|Publication number||US7361543 B2|
|Application number||US 10/987,047|
|Publication date||Apr 22, 2008|
|Filing date||Nov 12, 2004|
|Priority date||Nov 12, 2004|
|Also published as||US8373221, US20060105522, US20080105945|
|Publication number||10987047, 987047, US 7361543 B2, US 7361543B2, US-B2-7361543, US7361543 B2, US7361543B2|
|Inventors||Robert F. Steimle, Ramachandran Muralidhar, Bruce E. White|
|Original Assignee||Freescale Semiconductor, Inc.|
|Export Citation||BiBTeX, EndNote, RefMan|
|Patent Citations (17), Non-Patent Citations (2), Referenced by (16), Classifications (23), Legal Events (8)|
|External Links: USPTO, USPTO Assignment, Espacenet|
This application is related to copending U.S. patent application Ser. No. 10/663,621, filed Sep. 16, 2003 by Robert F. Steimle et al., entitled “Semiconductor Device with Nanoclusters”, and assigned to the assignee of record herein. This application is related to copending U.S. patent application Ser. No. 10/876,820, filed Jun. 25, 2004 by Rajesh A. Rao et al., entitled “Method of Forming a Nanocluster Charge Storage Device”, and assigned to the assignee of record herein. This application is related to copending U.S. patent application Ser. No. 10/876,805, filed Jun. 25, 2004 by Robert F. Steimle et al., entitled “Method of Forming a Nanocluster Charge Storage Device”, and assigned to the assignee of record herein.
The present invention relates to semiconductor devices, and, more particularly, to such devices having nanoclusters.
2.Description of the Related Art
Some devices such as memories (e.g. non volatile memories) utilize discrete charge storage elements called nanoclusters (e.g. of silicon, silicon germanium, aluminum, gold, or germanium) for storing charge in a charge storage location of a transistor. In some examples, the nanoclusters are located between two dielectric layers, a bottom or tunnel dielectric and a top or control dielectric. Examples of such transistors include thin film storage transistors. A memory typically includes an array of such transistors. Examples of nanocluster types include doped and undoped semiconductor nanoclusters such as silicon nanocrystals, germanium nanocrystals and their alloys. Other examples of nanocluster types include various conductive structures such as metal nanoclusters (e.g., gold nanoclusters and aluminum nanoclusters), and metal alloy nanoclusters. In some examples, nanoclusters are from 1-10 nanometers (nm) in size.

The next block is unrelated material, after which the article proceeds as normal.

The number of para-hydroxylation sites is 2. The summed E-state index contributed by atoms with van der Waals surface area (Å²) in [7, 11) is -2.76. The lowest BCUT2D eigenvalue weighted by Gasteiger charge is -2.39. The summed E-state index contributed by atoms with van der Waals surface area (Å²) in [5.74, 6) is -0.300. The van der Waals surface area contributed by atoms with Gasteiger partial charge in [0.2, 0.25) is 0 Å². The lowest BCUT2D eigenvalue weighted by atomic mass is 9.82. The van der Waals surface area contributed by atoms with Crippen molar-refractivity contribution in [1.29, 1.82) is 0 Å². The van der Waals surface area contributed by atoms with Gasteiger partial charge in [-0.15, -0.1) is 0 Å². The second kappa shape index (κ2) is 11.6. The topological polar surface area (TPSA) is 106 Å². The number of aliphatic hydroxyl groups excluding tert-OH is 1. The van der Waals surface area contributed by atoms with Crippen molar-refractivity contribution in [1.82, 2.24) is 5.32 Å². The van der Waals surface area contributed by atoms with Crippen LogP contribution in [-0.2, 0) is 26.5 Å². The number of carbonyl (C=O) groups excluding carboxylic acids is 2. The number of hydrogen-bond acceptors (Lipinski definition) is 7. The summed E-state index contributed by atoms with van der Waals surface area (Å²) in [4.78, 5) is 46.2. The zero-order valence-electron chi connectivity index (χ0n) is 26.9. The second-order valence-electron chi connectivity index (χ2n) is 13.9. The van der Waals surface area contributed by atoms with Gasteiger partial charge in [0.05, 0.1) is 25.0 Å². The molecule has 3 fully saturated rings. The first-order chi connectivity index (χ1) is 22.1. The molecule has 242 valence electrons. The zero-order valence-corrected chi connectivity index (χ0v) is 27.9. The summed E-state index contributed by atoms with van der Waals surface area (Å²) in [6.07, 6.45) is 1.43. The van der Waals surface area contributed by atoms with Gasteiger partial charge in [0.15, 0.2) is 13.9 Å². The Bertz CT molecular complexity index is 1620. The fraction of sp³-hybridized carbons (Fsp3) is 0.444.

Some memories that have charge storage transistors with nanoclusters are implemented on integrated circuits that also include high voltage transistors in the circuitry used for charging and discharging the charge storage locations of the charge storage transistors. Charging or discharging the charge storage locations is used to store one or more bits of information, and may be referred to as programming or erasing. These high voltage transistors typically include a relatively thick gate oxide. This gate oxide may be formed under severe oxidizing conditions. This oxidizing ambient may penetrate the control dielectric of the charge storage transistors thereby undesirably oxidizing the nanocrystals and undesirably increasing the bottom dielectric thickness. Accordingly, an improved method for making a device with nanoclusters is desirable.
The present invention may be better understood, and its numerous objects, features, and advantages made apparent to those skilled in the art, by referencing the accompanying drawings.
The use of the same reference symbols in different drawings indicates similar or identical items. Skilled artisans appreciate that elements in the figures are illustrated for simplicity and clarity and have not necessarily been drawn to scale. For example, the dimensions of some of the elements in the figures may be exaggerated relative to other elements to help improve the understanding of the embodiments of the present invention.
The following discussion is intended to provide a detailed description of at least one example of the invention and should not be taken to be limiting of the invention itself. Rather, any number of variations may fall within the scope of the invention which is properly defined in the claims following this description.
Dopant wells 14, 18 and 20 may take various forms. Non-volatile memory (NVM) well 18 forms part of storage cell circuitry of a non-volatile memory array. In the illustrated embodiment, NVM well 18 is a p-well in which an array of storage cells will reside. Although in some contexts periphery devices include only high voltage (HV) devices (e.g., cell charge/discharge devices), in the embodiments discussed herein, periphery devices include various devices outside the NVM storage cell array and may include HV devices, integrated circuit die input/output (I/O) devices, and low (LV) voltage devices (e.g., logic devices). High voltage (HV) well 14 forms part of circuitry (e.g., high voltage transistors) for programming and erasing cells of the NVM array. The illustrated HV well 14 is an n-well. Semiconductor device may alternatively or additionally include an HV p-well within a deep n-type isolation well. I/O well 20 forms part of the I/O circuitry of semiconductor device 10. The illustrated I/O well 20 is an n-well. Semiconductor device may alternatively or additionally include an I/O p-well within a deep n-type isolation well. In one embodiment, I/O well 20 is a dual gate oxide (DGO) well.
Silicon dioxide layer 22 provides a tunnel dielectric layer. Other dielectrics may be used for oxide layer 22 such as silicon oxynitride, hafnium oxide, aluminum oxide, lanthanum oxide, or lanthanum silicate. Dielectric layer 22 has been formed over substrate 12, for example, by oxidation or chemical vapor deposition. In one embodiment, bottom dielectric has a thickness of 5-6 nm, but may be of other thicknesses in other embodiments.